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Elderly walking disorder


In older people, gait disorders are caused by age-related declines in functions necessary for normal walking, including balance, vision, hearing, proprioception, leg muscle strength, etc. These changes result in a shortened stride length, increased distance between the legs (extended stance), and bending of the hips and knees when walking. Falls due to these gait disturbances can lead not only to primary injuries such as fractures, but also to a fear of walking, which can ultimately reduce independence in performing everyday movements.

Walking is a complex process involving the interaction of bone sensory receptors, nerve transmission systems and muscles, and depends on the interaction between the central and peripheral nervous systems. Walking can cause a variety of problems such as pain, breathing difficulties, balance problems, reduced muscle strength and restricted joint movement. It should also be noted that neurological or muscular disorders can affect walking. Some of the most common causes of walking problems in older people are pain associated with degenerative arthritis and fear of falling.

<Table: causes of gait disturbance in the elderly>

Mental and psychological problemsDepression, fear of falling, disturbed sleep
Cardiovascular disordersArrhythmia, congestive heart failure, orthostatic hypotension, ischemic heart disease
Infectious and metabolic disordersDiabetes mellitus, thyroid disease, obesity, vitamin B12 deficiency
Musculoskeletal disordersCervical spine stiffness, lumbar spine stenosis, muscle weakness, osteoarthritis.
Neurological disordersDementia, multiple sclerosis, stroke, Parkinson’s disease, dizziness due to vestibular disorders.
Sensory disordersHearing impairment, peripheral neuropathy, visual impairment
OtherRecent history of surgery Recent history of hospitalization Adverse reactions to medication (antiarrhythmics, diuretics, antidepressants, etc.)


Gait disorders can manifest themselves in many different ways. Painful walking is a type of gait in which a person tends to reduce the load on the painful leg. This type of gait usually results from pain caused by arthritis in the knee or hip joint. Atactic (wobbly) gait is characterized by an attempt to maintain balance, a gait reminiscent of a rocking boat. It is most commonly associated with cerebellar dysfunction or spinal cord disease. The apraxic gait, usually seen in patients with bilateral frontal lobe lesions or in those with hydrocephalus and normal intracranial pressure, resembles a person trying to grip the ground with their feet and having difficulty initiating movement. In incomplete unilateral paralysis, the person’s arm is bent, and the leg feels as if it is trying to walk in a circle. This occurs in partial paralysis of one side due to stroke, etc. There are other types of gait disorders, such as Parkinson’s disease, steppage gait (or pigeon toes), etc.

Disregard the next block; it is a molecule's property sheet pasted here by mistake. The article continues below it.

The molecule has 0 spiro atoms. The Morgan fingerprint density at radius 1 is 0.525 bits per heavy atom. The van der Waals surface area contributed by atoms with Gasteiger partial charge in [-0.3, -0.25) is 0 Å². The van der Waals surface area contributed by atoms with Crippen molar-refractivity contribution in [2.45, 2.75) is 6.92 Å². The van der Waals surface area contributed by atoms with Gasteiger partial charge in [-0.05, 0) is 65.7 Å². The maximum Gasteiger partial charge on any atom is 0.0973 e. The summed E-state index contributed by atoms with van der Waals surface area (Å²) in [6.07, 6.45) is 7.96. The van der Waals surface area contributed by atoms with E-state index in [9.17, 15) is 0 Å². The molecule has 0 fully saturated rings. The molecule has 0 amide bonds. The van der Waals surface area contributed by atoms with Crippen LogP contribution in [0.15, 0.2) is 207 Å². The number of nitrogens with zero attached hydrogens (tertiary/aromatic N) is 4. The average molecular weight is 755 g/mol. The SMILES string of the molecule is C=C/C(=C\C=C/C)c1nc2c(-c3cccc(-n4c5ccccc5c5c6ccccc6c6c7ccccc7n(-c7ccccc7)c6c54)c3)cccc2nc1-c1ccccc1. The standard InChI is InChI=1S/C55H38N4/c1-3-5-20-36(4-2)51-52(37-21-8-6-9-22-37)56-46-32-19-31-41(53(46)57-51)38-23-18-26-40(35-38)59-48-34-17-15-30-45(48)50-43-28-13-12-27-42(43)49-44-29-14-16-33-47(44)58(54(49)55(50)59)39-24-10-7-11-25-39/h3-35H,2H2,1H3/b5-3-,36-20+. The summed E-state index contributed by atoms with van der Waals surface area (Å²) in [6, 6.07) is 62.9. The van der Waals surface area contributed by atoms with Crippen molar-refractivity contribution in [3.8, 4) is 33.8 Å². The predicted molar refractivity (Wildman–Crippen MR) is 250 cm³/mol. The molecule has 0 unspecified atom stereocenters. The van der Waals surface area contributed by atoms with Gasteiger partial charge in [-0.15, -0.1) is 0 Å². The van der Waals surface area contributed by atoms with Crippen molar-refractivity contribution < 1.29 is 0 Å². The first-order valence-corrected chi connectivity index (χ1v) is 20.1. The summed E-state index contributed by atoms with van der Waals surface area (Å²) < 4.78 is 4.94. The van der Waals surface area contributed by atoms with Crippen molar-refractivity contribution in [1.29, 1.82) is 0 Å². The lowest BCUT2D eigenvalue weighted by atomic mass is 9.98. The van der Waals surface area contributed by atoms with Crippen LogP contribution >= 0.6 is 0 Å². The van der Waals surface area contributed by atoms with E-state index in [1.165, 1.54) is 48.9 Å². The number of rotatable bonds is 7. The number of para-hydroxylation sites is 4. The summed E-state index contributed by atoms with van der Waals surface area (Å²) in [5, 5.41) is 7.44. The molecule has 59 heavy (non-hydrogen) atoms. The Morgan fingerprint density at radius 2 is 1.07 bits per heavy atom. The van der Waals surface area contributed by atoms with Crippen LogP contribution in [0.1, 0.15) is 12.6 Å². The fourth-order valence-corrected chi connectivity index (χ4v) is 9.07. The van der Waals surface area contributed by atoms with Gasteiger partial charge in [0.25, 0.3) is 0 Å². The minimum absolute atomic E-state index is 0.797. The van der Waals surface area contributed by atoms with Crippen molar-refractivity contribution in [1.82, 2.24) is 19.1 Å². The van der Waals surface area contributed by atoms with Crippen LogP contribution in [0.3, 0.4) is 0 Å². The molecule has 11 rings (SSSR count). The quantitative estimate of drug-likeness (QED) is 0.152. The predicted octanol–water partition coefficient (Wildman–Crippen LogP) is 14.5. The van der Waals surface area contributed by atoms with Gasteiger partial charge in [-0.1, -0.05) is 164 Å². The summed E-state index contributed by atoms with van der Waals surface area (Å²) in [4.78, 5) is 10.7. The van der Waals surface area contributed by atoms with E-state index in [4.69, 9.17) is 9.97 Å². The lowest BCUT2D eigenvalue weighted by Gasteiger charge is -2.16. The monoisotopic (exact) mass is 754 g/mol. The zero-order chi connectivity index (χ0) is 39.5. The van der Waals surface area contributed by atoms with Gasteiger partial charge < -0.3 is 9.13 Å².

The first step is a comprehensive assessment that includes muscle strength, gait analysis, sensory assessment, reflexes, cerebellar function, autonomic nervous system and cardiovascular function. Depending on the results of this examination, imaging of the musculoskeletal system, brain, spinal cord and cardiovascular system may be required. Blood tests will be carried out to assess general health and a gait test will be carried out to assess gait patterns.

Treatment and course of the disease

The first step is to identify the specific cause of the gait disorder and develop an appropriate treatment and intervention plan. Regular aerobic and strength training and medication are recommended after full consultation with your doctor. If you have a visual impairment that may increase your risk of falling, it is important to have regular eye tests and to review your home environment to reduce the risk of injury. Walking aids, such as a walking frame, can be used if necessary. As gait disorders can lead to serious complications, it is important to see a doctor for appropriate treatment if you have difficulty walking.

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